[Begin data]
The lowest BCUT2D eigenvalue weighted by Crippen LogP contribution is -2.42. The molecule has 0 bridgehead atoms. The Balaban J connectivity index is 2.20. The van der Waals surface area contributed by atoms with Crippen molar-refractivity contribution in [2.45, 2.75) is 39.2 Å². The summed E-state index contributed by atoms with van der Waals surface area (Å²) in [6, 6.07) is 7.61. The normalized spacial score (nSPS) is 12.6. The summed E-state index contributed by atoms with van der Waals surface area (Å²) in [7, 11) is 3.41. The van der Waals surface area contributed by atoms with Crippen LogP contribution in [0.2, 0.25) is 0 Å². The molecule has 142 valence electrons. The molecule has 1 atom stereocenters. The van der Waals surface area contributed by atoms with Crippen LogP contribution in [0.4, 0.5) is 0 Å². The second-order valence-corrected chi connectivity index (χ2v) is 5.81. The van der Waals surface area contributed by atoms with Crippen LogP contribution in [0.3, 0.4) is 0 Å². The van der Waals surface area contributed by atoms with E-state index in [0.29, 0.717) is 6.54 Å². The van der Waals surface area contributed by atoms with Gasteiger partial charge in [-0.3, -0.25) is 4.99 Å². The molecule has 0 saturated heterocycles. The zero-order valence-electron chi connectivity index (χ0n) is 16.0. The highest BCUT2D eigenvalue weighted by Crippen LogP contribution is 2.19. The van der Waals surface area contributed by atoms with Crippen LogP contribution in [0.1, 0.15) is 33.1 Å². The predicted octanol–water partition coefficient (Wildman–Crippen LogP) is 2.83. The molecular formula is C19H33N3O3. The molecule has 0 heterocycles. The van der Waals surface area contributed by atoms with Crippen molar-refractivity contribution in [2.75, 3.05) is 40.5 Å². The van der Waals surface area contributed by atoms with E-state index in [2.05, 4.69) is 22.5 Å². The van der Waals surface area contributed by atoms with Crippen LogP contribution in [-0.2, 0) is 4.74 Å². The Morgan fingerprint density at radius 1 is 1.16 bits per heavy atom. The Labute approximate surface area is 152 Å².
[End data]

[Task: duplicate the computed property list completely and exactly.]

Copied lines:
The lowest BCUT2D eigenvalue weighted by Crippen LogP contribution is -2.42. The molecule has 0 bridgehead atoms. The Balaban J connectivity index is 2.20. The van der Waals surface area contributed by atoms with Crippen molar-refractivity contribution in [2.45, 2.75) is 39.2 Å². The summed E-state index contributed by atoms with van der Waals surface area (Å²) in [6, 6.07) is 7.61. The normalized spacial score (nSPS) is 12.6. The summed E-state index contributed by atoms with van der Waals surface area (Å²) in [7, 11) is 3.41. The van der Waals surface area contributed by atoms with Crippen LogP contribution in [0.2, 0.25) is 0 Å². The molecule has 142 valence electrons. The molecule has 1 atom stereocenters. The van der Waals surface area contributed by atoms with Crippen LogP contribution in [0.4, 0.5) is 0 Å². The second-order valence-corrected chi connectivity index (χ2v) is 5.81. The van der Waals surface area contributed by atoms with Crippen LogP contribution in [0.3, 0.4) is 0 Å². The van der Waals surface area contributed by atoms with E-state index in [0.29, 0.717) is 6.54 Å². The van der Waals surface area contributed by atoms with Gasteiger partial charge in [-0.3, -0.25) is 4.99 Å². The molecule has 0 saturated heterocycles. The zero-order valence-electron chi connectivity index (χ0n) is 16.0. The highest BCUT2D eigenvalue weighted by Crippen LogP contribution is 2.19. The van der Waals surface area contributed by atoms with Crippen LogP contribution in [0.1, 0.15) is 33.1 Å². The predicted octanol–water partition coefficient (Wildman–Crippen LogP) is 2.83. The molecular formula is C19H33N3O3. The molecule has 0 heterocycles. The van der Waals surface area contributed by atoms with Crippen molar-refractivity contribution in [2.75, 3.05) is 40.5 Å². The van der Waals surface area contributed by atoms with E-state index in [2.05, 4.69) is 22.5 Å². The van der Waals surface area contributed by atoms with Crippen LogP contribution in [-0.2, 0) is 4.74 Å². The Morgan fingerprint density at radius 1 is 1.16 bits per heavy atom. The Labute approximate surface area is 152 Å².